With your payment history being one of the biggest deciding factors in your credit score, you need to ensure you make payments without delay. However, like many consumers, expenses unexpectedly come up and you may have credit obligations that have unpaid or overdue payments. While you may forget to write a check for a bill every once and a while, others might have severe delinquencies listed on their credit reports from repeat overdue payments.
In an April poll, about 44 percent of U.S. and Canadian bank risk professionals believed delinquencies on credit cards will increase in the next six months, according to a survey by credit score provider FICO. The number of professionals who anticipate a rise in delinquencies for consumer loans also reached a similar number at 43 percent. With the banking industry anticipating more delinquencies that may be reluctant to approve new credit for consumers. Late payments often factor into whether lenders consider you delinquent on your accounts, which could impact your chances of being approved for future loans or credit cards.
When consumers miss even a small payment, they may not recognize the lasting effects unpaid bills have on their credit histories. Missed payments are considered negative items on your credit report and could drop your credit score by double digits. However, the true impact of unpaid bills on your credit score may be determined by the different categories of late payments so it's important to note – and avoid – key categories.
Categories of Late Payments
Depending on how long it's been since you made payments, you may see more of a hit on your credit score for some late payments than others.
On your credit report, you may see late payments reported in various categories, including:
- 30-days late
- 60-days late
- 90-days late
- +120-days late
In general, the more time passes when you are overdue on your payments, the worse this will be seen by creditors. But just how late is too late?
When You Start to Become Delinquent
There is a certain point when lenders will consider you delinquent on your payments and may send these items in collections, which can negatively affect your score. Collections may begin after the 90-days late period or 120-days late point, but it does depend on the creditor and how soon they want to send a third-party collection agency to collect a debt. Another late payment category is called charge off, or when an account is considered in severe delinquency and written off as a loss, which may happen after a payment is 120-days late. Having a record of late payments may send lenders a sign that you may be a repeat offender in not making payments as you should.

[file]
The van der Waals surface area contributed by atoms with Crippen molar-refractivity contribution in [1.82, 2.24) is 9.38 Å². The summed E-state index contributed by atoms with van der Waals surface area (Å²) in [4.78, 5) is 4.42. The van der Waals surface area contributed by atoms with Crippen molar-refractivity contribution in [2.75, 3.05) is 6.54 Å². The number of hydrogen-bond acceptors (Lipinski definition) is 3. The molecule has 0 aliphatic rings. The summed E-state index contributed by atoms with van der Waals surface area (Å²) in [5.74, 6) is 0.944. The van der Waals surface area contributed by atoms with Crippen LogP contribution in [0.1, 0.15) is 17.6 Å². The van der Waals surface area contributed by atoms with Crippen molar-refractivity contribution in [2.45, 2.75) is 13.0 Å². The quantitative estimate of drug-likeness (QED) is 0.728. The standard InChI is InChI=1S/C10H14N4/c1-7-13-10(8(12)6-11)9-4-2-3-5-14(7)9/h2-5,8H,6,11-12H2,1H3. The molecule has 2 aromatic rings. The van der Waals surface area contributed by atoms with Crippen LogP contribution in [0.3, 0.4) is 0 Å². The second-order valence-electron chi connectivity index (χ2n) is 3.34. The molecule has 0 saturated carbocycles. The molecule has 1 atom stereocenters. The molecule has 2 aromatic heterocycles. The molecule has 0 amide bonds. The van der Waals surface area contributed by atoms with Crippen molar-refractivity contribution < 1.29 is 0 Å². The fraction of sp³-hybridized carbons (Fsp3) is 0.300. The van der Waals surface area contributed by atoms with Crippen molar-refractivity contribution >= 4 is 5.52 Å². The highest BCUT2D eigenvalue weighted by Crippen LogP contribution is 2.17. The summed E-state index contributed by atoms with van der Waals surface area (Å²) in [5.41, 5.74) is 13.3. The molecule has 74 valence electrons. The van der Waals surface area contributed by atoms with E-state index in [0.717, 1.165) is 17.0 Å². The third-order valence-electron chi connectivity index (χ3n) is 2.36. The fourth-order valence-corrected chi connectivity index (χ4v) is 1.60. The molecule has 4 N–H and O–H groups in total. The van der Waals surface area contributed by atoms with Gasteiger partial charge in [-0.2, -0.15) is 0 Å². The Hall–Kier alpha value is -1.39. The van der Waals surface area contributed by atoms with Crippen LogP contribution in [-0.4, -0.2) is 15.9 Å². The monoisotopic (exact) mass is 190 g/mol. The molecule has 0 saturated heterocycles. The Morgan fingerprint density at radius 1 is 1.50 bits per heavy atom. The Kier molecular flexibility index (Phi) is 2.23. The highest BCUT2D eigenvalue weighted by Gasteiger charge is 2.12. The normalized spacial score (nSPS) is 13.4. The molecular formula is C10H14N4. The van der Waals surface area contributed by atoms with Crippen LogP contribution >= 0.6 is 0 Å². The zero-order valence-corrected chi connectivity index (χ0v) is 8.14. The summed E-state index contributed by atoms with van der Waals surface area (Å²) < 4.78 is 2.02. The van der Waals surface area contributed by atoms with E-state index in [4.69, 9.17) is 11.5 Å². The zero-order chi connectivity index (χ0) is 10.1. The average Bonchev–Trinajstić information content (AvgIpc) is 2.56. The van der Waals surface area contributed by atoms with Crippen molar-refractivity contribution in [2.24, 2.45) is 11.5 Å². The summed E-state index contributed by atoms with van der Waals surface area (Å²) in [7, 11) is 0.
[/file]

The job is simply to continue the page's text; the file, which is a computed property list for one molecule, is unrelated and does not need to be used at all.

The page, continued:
Records of Late Payments Over Time
The time when you begin to be late on payments also is a factor in your credit score. Like with other negative items on your credit report, you may see less of an effect of late payments over time. Records of late payments will disappear from your report seven years after the original delinquency date. However, it's important to make sure these late payments are isolated incidents by growing your history of on-time payments.
Avoid Nonpayment and Build Your Credit
Check the report of your credit history, resolve late payments, items in collections or mistakes you see that are listed in your credit report. After reaching a zero balance on all your accounts, make sure to be consistent in making payments in order to improve your overall current payment history. Be aware of your financial habits to avoid late payments. What might start out as simply forgetting to pay a bill, might snowball, so avoid devastating consequences like having your house foreclosed or having a vehicle repossessed from nonpayment.